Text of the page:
A reproduction of the Pablo Fanque Circus Royal poster from 1843 upon which the song is based.
The inspiration to write the song was a 19th-century circus poster for Pablo Fanque's Circus Royal, Rochdale, that Lennon purchased in an antique shop on 31 January 1967, while filming the promotional video for "Strawberry Fields Forever" in Sevenoaks, Kent. Lennon explained: "Everything from the song is from that poster, except the horse wasn't called Henry." (The poster identifies the horse as "Zanthus.")
In a 2013 Rolling Stone interview, McCartney states: "I read, occasionally, people say, "Oh, John wrote that one." I say, "Wait a minute, what was that afternoon I spent with him, then, looking at this poster?" He happened to have a poster in his living room at home. I was out at his house, and we just got this idea, because the poster said "Being for the Benefit of Mr. Kite" – and then we put in, you know, "there will be a show tonight," and then it was like, "of course,"...The song just wrote itself. So, yeah, I was happy to kind of reclaim it as partially mine."
Pablo Fanque, the Victorian circus owner, who employed William Kite from 1843 to 1845.
The full text of the original Pablo Fanque's Circus Royal poster is:
PABLO FANQUE'S CIRCUS ROYAL,
Grandest Night of the Season!
AND POSITIVELY THE
LAST NIGHT BUT THREE!
BEING FOR THE
BENEFIT OF MR. KITE,
(LATE OF WELLS'S CIRCUS) AND
MR. J. HENDERSON,
THE CELEBRATED SOMERSET THROWER!
WIRE DANCER, VAULTER, RIDER, &c.
On TUESDAY Evening, February 14, 1843.
Mssrs. KITE and HENDERSON, in announcing the following Entertainments, assure the Public that this Night's Production will be one of the most splendid ever produced in this town, having been some days in preparation.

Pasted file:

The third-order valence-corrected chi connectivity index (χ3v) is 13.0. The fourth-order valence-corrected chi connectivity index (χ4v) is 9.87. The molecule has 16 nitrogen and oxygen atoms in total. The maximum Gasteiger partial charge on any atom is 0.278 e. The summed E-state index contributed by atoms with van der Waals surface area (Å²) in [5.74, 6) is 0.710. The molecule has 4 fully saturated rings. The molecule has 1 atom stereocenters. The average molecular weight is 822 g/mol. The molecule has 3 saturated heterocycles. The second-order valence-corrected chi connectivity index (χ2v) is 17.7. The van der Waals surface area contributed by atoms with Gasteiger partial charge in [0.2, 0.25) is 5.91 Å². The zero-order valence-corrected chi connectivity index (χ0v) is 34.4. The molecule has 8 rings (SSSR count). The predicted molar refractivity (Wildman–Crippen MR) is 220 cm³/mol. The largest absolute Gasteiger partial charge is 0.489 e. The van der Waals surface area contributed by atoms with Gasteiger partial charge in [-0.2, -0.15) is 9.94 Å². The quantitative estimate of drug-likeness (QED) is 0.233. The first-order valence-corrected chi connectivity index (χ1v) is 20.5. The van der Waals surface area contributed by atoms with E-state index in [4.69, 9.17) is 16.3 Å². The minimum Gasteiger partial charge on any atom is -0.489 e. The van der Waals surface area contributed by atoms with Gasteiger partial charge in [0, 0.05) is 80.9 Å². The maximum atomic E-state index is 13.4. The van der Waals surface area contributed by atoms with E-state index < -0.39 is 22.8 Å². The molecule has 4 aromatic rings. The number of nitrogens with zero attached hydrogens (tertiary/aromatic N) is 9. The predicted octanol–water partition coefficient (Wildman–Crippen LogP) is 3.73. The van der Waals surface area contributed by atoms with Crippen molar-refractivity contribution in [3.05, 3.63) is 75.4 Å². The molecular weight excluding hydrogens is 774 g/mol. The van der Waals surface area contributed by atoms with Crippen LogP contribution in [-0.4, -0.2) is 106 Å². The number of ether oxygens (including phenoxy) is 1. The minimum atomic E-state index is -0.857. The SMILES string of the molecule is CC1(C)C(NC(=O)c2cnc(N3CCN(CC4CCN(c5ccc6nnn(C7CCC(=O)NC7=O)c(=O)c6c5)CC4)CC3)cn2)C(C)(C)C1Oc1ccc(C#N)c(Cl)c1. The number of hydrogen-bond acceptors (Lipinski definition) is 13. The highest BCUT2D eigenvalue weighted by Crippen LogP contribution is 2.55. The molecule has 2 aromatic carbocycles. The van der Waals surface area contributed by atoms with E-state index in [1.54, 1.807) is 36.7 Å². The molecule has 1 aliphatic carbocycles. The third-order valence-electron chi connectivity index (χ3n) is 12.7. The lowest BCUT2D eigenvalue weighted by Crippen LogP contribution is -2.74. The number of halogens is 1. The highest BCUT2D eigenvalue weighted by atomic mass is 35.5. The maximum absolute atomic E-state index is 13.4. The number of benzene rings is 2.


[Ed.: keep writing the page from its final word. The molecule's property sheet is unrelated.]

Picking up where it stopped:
Mr. KITE will, for this night only, introduce the
Well known to be one of the
best Broke Horses
IN THE WORLD!!!
Mr. HENDERSON will undertake the arduous Task of
THROWING TWENTY-ONE SOMERSETS,
ON THE SOLID GROUND.
Mr. KITE will appear, for the first time this season,
On the Tight Rope,
When Two Gentlemen Amateurs of this Town will
perform with him.
Mr. HENDERSON will, for the first time in Rochdale,
introduce his extraordinary
Over Men & Horses, through Hoops, over Garters,
and lastly through a
Hogshead of REAL FIRE!
In this branch of the profession Mr. H challenges
For particulars see Bills of the day.
JONES & CROSSKILL, PRINTERS AND BOOKSELLERS, YORKSHIRE STREET, ROCHDALE.
"Mr. J. Henderson" was John Henderson, a wire-walker, equestrian, trampoline artist, and clown. While the poster made no mention of "Hendersons" plural, as Lennon sings, John Henderson did perform with his wife Agnes, the daughter of circus owner Henry Hengler. The Hendersons performed throughout Europe and Russia during the 1840s and 1850s. A Hogshead is a large wooden cask.
One of the most musically complex songs on Sgt. Pepper, it was recorded by the Beatles on 17 February 1967 with overdubs on 20 February (organ sound effects), 28 March (harmonica, organ, guitar), 29 March (more organ sound effects), and 31 March. Lennon wanted the track to have a "carnival atmosphere", and told producer George Martin that he wanted "to smell the sawdust on the floor." In the middle eight bars, multiple recordings of fairground organs and calliope music were spliced together to attempt to produce this request; after a great deal of unsuccessful experimentation, Martin instructed recording engineerGeoff Emerick to chop the tape into pieces with scissors, throw them up in the air, and re-assemble them at random.
On 17 February Lennon sings the words "For the benefit of Mr. Kite!" in a joke accent, just before Emerick announces, "For the Benefit of Mr. Kite! This is take 1." Lennon immediately responds, "Being for the Benefit of Mr. Kite!" reinforcing his title preference, a phrase lifted intact from the original Pablo Fanque poster. The exchange is recorded in The Beatles Recording Sessions (slightly misquoted) and audible on track 8 of disc 2 of Anthology 2. The original recording can also be heard during the loading screen for the song if it is downloaded in the video game The Beatles: Rock Band.
Although Lennon once said of the song that he "wasn't proud of that" and "I was just going through the motions," in 1980 he described it as "pure, like a painting, a pure watercolour."
It was one of three songs from the Sgt. Pepper album that was banned from playing on the BBC, supposedly because the phrase "Henry the Horse" combined two words that were individually known as slang for heroin. Lennon denied that the song had anything to do with heroin.